What to Do With Agnosticism

Frederick Copleston, A History of Philosophy, Volume I: Greece and Rome (Westminster: Newman, 1959) 90-91.

Copleston discusses the fifth century B.C.E. Greek philosopher Protagoras, who was a Sophist. You’ll get a taste of what a Sophist is as you read this quote:

In a work, [Peri Theon], Protagoras said: “With regard to the gods, I cannot feel sure either that they are or that they are not, nor what they are like in figure; for there are many things that hinder sure knowledge, the obscurity of the subject and the course of human life”…Such a sentence might seem to lend colour to the picture of Protagoras as a sceptical and destructive thinker, who turned his critical powers against all established tradition in ethics and religion; but such a view…would doubtless be mistaken. Just as the moral to be drawn from the relativity of particular codes of law is that the individual should submit himself to the traditional education, so the moral to be drawn from our uncertainty concerning the gods and their nature is that we should abide by the religion of the city. If we cannot be certain of absolute truth, why throw overboard the religion that we inherit from our fathers? Moreover, Protagoras’ attitude is not so ordinary or destructive as the adherents of a dogmatic religion might naturally suppose, since, as Burnet remarks, Greek religion did not consist “in theological affirmations or negations” but in worship.

Protagoras the Sophist was skeptical about the existence of absolute truth, including religion. Yet, he wasn’t trying to overthrow the religion of society, for he encouraged people to accept the religious worship of their cities. Since nobody could be certain about the truth of religion, why ditch it?

I actually like this quote. It reminds me of something I once said in a Christian chatroom. People were discussing why they were Christians, and I said, “Well, I think it’s a good idea to pick a religion, and Christianity is the one that’s most familiar to me, so I picked that one.”

Their response wasn’t mean, but I could tell that they weren’t too crazy about my answer (not that I expected them to break out in song!). One of them responded, “James, how long have you know the Lord?,” as if my answer was spiritually immature. And tons of people chanted the evangelical mantra of “Christianity’s not a religion, but a relationship.”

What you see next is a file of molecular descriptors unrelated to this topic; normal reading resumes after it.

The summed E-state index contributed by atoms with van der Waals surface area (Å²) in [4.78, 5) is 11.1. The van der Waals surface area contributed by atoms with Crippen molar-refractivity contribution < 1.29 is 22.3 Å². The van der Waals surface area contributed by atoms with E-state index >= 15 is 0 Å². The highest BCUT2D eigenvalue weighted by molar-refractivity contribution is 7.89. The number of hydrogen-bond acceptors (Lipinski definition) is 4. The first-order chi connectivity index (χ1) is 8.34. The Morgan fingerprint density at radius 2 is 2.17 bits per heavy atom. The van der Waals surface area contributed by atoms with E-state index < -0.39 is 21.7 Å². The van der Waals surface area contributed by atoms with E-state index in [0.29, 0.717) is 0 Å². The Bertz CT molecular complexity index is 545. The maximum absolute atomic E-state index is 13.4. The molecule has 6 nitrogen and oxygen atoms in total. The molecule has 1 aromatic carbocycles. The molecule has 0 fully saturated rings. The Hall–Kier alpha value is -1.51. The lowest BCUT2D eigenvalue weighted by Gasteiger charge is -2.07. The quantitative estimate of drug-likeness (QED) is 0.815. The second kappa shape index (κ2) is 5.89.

But, to be honest, I’m somewhat in the same position as the Sophists. There are tons of beliefs out there, and I don’t know which one is right. I’m often not convinced by the efforts of Christian apologists to substantiate the Christian religion, for I think that evidence can be read in a variety of different ways. And I have a hard time saying that Christianity is the most moral religion, since all religions and philosophies have good and bad elements.

I’m not a complete relativist, as were the Sophists, who thought that people should simply go with the flow of their local laws and customs. The Holocaust was wrong. Certain Muslim countries’ treatment of women is wrong. But there are things in the Bible that don’t strike me as particularly fair, either, yet defenders of the Christian faith want me to be charitable in those cases. “We have to remember the historical and cultural context of the biblical writings” is one defense that I’ve heard, as fundamentalists suddenly transform into the cultural relativists they ordinarily scorn.

But, even though I don’t know which religion or philosophy is right, I choose the religion with which I grew up: a Christianity that includes some “observance” of Jewish customs (though many Jews would laugh off my “observance”!). I don’t believe all of Armstrongism. I also don’t rigorously practice all of it, for I order a ham footlong when I go to Subway. But I cease from my ordinary work and spend time with God on the Sabbath and holy days. That gives me time for reflection, which hopefully centers me and helps me to become a better person. Again, there are so many religions out there, and I’m not sure if I can know for certain which one is the right one. So why not fall back on what I know?